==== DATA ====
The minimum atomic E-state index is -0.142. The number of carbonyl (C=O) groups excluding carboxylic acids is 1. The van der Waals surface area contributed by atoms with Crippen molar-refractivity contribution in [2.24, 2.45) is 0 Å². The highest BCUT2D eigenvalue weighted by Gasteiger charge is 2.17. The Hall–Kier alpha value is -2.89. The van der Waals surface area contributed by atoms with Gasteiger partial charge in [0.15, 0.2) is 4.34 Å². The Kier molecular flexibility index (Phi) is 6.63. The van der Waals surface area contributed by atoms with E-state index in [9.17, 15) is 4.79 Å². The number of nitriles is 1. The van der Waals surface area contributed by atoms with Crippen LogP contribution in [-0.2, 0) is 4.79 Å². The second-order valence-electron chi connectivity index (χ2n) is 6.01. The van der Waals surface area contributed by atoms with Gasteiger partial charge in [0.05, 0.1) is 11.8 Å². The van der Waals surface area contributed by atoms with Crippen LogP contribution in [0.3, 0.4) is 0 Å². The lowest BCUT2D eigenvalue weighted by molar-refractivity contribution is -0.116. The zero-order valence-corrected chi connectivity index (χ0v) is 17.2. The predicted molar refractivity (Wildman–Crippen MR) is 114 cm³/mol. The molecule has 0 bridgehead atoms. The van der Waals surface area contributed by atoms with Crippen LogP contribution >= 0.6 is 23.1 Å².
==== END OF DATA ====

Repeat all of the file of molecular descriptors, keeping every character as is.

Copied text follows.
The minimum atomic E-state index is -0.142. The number of carbonyl (C=O) groups excluding carboxylic acids is 1. The van der Waals surface area contributed by atoms with Crippen molar-refractivity contribution in [2.24, 2.45) is 0 Å². The highest BCUT2D eigenvalue weighted by Gasteiger charge is 2.17. The Hall–Kier alpha value is -2.89. The van der Waals surface area contributed by atoms with Gasteiger partial charge in [0.15, 0.2) is 4.34 Å². The Kier molecular flexibility index (Phi) is 6.63. The van der Waals surface area contributed by atoms with E-state index in [9.17, 15) is 4.79 Å². The number of nitriles is 1. The van der Waals surface area contributed by atoms with Crippen LogP contribution in [-0.2, 0) is 4.79 Å². The second-order valence-electron chi connectivity index (χ2n) is 6.01. The van der Waals surface area contributed by atoms with Gasteiger partial charge in [0.05, 0.1) is 11.8 Å². The van der Waals surface area contributed by atoms with Crippen LogP contribution in [0.3, 0.4) is 0 Å². The lowest BCUT2D eigenvalue weighted by molar-refractivity contribution is -0.116. The zero-order valence-corrected chi connectivity index (χ0v) is 17.2. The predicted molar refractivity (Wildman–Crippen MR) is 114 cm³/mol. The molecule has 0 bridgehead atoms. The van der Waals surface area contributed by atoms with Crippen LogP contribution >= 0.6 is 23.1 Å².